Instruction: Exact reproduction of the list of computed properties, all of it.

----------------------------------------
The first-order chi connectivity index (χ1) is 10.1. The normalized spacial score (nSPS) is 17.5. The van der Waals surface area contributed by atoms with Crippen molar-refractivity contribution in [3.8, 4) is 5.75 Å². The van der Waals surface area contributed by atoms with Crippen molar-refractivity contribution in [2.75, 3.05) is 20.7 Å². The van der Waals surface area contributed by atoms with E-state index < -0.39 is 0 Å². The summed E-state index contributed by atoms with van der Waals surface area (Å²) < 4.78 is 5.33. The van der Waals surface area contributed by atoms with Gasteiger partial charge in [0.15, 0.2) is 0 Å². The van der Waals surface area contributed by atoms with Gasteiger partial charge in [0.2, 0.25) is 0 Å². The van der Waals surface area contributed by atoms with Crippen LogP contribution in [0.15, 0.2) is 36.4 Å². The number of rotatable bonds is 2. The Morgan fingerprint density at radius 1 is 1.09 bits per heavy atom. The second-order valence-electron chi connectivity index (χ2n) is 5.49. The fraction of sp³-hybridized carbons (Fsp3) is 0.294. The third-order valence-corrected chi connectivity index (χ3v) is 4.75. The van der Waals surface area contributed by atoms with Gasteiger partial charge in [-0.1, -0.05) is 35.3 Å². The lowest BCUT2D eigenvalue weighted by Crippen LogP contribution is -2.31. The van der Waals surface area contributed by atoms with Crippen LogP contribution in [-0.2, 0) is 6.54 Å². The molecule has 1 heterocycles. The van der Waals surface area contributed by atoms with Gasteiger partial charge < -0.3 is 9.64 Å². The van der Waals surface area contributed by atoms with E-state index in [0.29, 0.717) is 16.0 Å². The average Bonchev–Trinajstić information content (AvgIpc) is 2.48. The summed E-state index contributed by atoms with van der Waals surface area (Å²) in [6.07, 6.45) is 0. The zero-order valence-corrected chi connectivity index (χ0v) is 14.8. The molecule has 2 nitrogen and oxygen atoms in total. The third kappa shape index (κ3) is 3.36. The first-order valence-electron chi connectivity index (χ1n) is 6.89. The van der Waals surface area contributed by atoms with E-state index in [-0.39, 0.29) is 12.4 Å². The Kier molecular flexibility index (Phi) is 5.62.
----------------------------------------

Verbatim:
The first-order chi connectivity index (χ1) is 10.1. The normalized spacial score (nSPS) is 17.5. The van der Waals surface area contributed by atoms with Crippen molar-refractivity contribution in [3.8, 4) is 5.75 Å². The van der Waals surface area contributed by atoms with Crippen molar-refractivity contribution in [2.75, 3.05) is 20.7 Å². The van der Waals surface area contributed by atoms with E-state index < -0.39 is 0 Å². The summed E-state index contributed by atoms with van der Waals surface area (Å²) < 4.78 is 5.33. The van der Waals surface area contributed by atoms with Gasteiger partial charge in [0.15, 0.2) is 0 Å². The van der Waals surface area contributed by atoms with Gasteiger partial charge in [0.2, 0.25) is 0 Å². The van der Waals surface area contributed by atoms with Crippen LogP contribution in [0.15, 0.2) is 36.4 Å². The number of rotatable bonds is 2. The Morgan fingerprint density at radius 1 is 1.09 bits per heavy atom. The second-order valence-electron chi connectivity index (χ2n) is 5.49. The fraction of sp³-hybridized carbons (Fsp3) is 0.294. The third-order valence-corrected chi connectivity index (χ3v) is 4.75. The van der Waals surface area contributed by atoms with Gasteiger partial charge in [-0.1, -0.05) is 35.3 Å². The lowest BCUT2D eigenvalue weighted by Crippen LogP contribution is -2.31. The van der Waals surface area contributed by atoms with Crippen LogP contribution in [-0.2, 0) is 6.54 Å². The molecule has 1 heterocycles. The van der Waals surface area contributed by atoms with Gasteiger partial charge < -0.3 is 9.64 Å². The van der Waals surface area contributed by atoms with E-state index in [0.29, 0.717) is 16.0 Å². The average Bonchev–Trinajstić information content (AvgIpc) is 2.48. The summed E-state index contributed by atoms with van der Waals surface area (Å²) in [6.07, 6.45) is 0. The zero-order valence-corrected chi connectivity index (χ0v) is 14.8. The molecule has 2 nitrogen and oxygen atoms in total. The third kappa shape index (κ3) is 3.36. The first-order valence-electron chi connectivity index (χ1n) is 6.89. The van der Waals surface area contributed by atoms with E-state index in [-0.39, 0.29) is 12.4 Å². The Kier molecular flexibility index (Phi) is 5.62.